This Week in History
Goodbye Maple Leaf Gardens
For the week of Monday, September 7, 2015
On September 8, 1999, the Maple Leaf Gardens arena in Toronto, Ontario, was put up for sale. The building represented ice-hockey and its sale marked the end of an era for hockey fans.
Maple Leaf Gardens, at one point the largest arena in Canada, was built in 1931 by Conn Smythe, the owner of the Toronto Maple Leafs hockey team from 1927 to 1961. At the height of the Depression, Smythe raised $1.5 million for a new arena with 13,000 seats. Just over five months later, construction was completed on this Art Deco and Art Moderne building.
Smythe purchased the Toronto St. Pats hockey team in 1927 and renamed it the Toronto Maple Leafs. The Leafs won their first Stanley Cup in 1931 and continued to dominate the National Hockey League from 1944 to 1951, and again from 1961 to 1967 when they won their last Cup. Smythe built the Gardens in order to increase ticket sales, thus allowing him to acquire better players for the team. Some of these Canadian hockey legends include Ted Kennedy, Max Bentley, Red Kelly, and Frank Clancy.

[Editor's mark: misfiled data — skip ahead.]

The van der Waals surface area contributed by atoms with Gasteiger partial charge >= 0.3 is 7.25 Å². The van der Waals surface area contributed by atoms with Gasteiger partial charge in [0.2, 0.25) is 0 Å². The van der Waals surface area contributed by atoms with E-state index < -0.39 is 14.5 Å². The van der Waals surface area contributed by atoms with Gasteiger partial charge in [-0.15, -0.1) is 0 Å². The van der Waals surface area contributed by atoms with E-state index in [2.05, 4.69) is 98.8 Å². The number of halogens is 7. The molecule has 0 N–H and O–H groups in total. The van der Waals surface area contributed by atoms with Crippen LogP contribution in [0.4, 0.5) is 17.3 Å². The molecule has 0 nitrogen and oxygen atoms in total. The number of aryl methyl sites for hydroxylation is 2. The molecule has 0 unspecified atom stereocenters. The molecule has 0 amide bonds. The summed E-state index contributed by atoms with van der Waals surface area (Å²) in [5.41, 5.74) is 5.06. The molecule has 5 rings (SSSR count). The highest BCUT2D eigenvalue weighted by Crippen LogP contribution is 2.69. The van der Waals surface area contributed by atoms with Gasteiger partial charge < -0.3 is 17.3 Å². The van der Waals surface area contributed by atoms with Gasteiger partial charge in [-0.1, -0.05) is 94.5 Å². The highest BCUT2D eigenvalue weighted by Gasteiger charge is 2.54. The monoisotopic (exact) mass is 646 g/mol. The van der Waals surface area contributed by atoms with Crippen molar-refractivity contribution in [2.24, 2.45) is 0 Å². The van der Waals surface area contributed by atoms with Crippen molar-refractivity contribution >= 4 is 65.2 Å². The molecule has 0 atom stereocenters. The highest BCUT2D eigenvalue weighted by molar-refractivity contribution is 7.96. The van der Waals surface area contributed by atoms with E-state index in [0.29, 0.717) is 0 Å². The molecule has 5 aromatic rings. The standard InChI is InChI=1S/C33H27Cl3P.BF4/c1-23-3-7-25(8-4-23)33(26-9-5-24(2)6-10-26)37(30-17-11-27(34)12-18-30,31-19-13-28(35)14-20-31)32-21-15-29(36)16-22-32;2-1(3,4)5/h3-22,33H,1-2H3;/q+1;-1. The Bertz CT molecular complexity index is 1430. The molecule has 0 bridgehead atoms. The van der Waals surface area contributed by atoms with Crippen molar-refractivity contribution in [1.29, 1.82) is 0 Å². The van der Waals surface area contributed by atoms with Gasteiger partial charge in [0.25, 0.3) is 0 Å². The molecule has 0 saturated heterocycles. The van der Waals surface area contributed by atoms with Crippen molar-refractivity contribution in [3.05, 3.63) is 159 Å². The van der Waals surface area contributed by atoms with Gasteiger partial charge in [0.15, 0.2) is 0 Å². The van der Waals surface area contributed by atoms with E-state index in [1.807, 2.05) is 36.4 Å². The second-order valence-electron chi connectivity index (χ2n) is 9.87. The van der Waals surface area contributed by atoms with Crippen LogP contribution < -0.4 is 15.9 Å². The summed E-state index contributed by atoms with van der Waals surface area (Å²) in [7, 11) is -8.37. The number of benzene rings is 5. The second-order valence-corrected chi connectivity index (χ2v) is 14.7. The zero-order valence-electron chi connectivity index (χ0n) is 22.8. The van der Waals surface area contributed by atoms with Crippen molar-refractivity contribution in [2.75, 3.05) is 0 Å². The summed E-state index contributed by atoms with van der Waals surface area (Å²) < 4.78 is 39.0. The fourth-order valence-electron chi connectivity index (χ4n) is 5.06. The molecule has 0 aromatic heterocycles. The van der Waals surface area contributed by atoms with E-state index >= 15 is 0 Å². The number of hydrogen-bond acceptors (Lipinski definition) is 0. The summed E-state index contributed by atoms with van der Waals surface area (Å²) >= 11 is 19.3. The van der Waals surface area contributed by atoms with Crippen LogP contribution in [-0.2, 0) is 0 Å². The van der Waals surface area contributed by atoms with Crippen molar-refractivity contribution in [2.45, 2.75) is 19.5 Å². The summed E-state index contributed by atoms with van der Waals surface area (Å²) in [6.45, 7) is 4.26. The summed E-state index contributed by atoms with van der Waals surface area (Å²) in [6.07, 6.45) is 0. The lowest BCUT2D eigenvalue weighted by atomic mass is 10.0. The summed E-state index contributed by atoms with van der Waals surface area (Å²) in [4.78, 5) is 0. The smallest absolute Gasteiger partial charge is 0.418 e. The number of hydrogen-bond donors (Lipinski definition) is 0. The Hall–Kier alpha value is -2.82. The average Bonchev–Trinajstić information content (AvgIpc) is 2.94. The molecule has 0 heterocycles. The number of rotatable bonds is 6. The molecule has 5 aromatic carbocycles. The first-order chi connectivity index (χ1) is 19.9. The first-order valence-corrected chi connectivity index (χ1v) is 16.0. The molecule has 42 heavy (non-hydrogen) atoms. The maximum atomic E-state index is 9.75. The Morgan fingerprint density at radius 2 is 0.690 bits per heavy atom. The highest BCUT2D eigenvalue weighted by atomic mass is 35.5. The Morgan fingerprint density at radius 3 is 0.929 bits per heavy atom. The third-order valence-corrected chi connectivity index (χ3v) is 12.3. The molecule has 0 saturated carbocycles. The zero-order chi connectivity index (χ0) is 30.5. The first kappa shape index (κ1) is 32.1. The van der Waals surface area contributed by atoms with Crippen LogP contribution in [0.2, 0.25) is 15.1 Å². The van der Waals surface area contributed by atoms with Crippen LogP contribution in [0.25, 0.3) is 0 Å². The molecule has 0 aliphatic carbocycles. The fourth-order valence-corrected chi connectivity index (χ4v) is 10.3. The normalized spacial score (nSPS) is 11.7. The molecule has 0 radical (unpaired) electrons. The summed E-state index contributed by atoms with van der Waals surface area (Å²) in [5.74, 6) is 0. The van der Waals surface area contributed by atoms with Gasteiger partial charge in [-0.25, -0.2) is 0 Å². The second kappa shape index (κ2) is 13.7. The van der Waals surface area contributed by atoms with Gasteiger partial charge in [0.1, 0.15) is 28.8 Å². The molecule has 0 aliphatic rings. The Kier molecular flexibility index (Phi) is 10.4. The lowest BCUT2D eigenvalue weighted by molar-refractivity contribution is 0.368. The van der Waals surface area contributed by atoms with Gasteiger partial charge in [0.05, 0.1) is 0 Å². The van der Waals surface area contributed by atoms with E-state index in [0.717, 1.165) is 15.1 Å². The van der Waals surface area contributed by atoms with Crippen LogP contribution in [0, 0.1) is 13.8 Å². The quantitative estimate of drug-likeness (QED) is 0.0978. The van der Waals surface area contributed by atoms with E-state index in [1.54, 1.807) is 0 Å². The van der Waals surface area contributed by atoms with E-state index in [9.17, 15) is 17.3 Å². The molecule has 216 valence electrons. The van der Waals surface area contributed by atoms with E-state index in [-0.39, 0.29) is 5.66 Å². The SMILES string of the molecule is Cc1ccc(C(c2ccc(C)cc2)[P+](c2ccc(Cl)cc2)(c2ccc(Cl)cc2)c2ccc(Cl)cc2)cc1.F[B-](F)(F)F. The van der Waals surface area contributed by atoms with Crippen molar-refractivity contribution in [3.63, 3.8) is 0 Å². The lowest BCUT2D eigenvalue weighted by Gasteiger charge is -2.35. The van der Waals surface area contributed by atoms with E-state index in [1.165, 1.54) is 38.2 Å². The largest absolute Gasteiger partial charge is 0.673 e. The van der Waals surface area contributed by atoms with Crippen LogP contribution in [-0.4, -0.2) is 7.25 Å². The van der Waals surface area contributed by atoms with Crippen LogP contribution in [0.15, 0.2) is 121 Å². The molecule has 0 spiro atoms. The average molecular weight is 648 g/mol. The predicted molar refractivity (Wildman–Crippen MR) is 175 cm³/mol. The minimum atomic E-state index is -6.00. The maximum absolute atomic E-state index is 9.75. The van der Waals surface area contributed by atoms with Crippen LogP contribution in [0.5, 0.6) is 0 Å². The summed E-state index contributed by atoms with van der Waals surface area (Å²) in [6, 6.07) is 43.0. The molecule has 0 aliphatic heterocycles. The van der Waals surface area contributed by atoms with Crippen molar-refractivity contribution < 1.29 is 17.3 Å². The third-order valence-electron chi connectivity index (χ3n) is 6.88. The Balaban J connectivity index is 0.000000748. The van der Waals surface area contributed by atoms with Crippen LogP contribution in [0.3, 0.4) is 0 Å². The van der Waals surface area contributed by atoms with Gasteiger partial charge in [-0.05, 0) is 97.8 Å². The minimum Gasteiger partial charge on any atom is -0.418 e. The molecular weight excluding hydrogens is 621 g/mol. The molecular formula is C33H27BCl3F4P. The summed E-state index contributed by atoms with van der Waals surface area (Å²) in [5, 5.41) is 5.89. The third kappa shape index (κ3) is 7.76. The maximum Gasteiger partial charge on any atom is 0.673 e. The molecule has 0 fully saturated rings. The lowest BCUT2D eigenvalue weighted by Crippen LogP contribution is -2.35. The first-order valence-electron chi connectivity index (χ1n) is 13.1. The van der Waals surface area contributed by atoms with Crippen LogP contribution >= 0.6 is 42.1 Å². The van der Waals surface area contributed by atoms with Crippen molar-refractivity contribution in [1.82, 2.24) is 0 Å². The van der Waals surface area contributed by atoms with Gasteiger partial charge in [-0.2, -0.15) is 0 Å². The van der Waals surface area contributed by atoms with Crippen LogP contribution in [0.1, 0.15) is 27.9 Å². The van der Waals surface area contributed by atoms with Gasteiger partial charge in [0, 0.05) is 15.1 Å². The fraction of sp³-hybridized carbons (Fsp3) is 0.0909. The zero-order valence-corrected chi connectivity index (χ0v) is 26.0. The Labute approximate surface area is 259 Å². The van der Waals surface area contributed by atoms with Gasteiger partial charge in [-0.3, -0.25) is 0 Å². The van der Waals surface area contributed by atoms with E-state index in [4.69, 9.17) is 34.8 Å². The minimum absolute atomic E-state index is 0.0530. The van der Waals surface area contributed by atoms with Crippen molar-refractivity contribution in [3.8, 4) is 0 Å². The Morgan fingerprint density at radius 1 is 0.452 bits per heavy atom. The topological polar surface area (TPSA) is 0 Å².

Although integral to the building’s identity, hockey was not the only event that took place in the Gardens. It hosted other sports, and political, religious, and cultural events, ranging from Canada’s largest Communist Party rally in 1934 to Beatles concerts.
On February 13, 1999, the Leafs played their last game in the arena, their home for 68 years. The game marked the end of an era that had seen the Leafs win 11 Stanley Cup championships and inspired Canadians nationwide. After vacating Maple Leaf Gardens, the Leafs moved to the Air Canada Centre.
Today, the Maple Leaf Gardens is a multipurpose facility. The lower floors are converted into a Loblaws supermarket. The other levels are an athletic centre for Toronto's Ryerson University.
For its place in popular culture and in hockey history, Maple Leaf Gardens was designated a National Historic Site in 2006. Remarkably, it is the only arena used by one of the “Original Six” NHL teams that remains intact.
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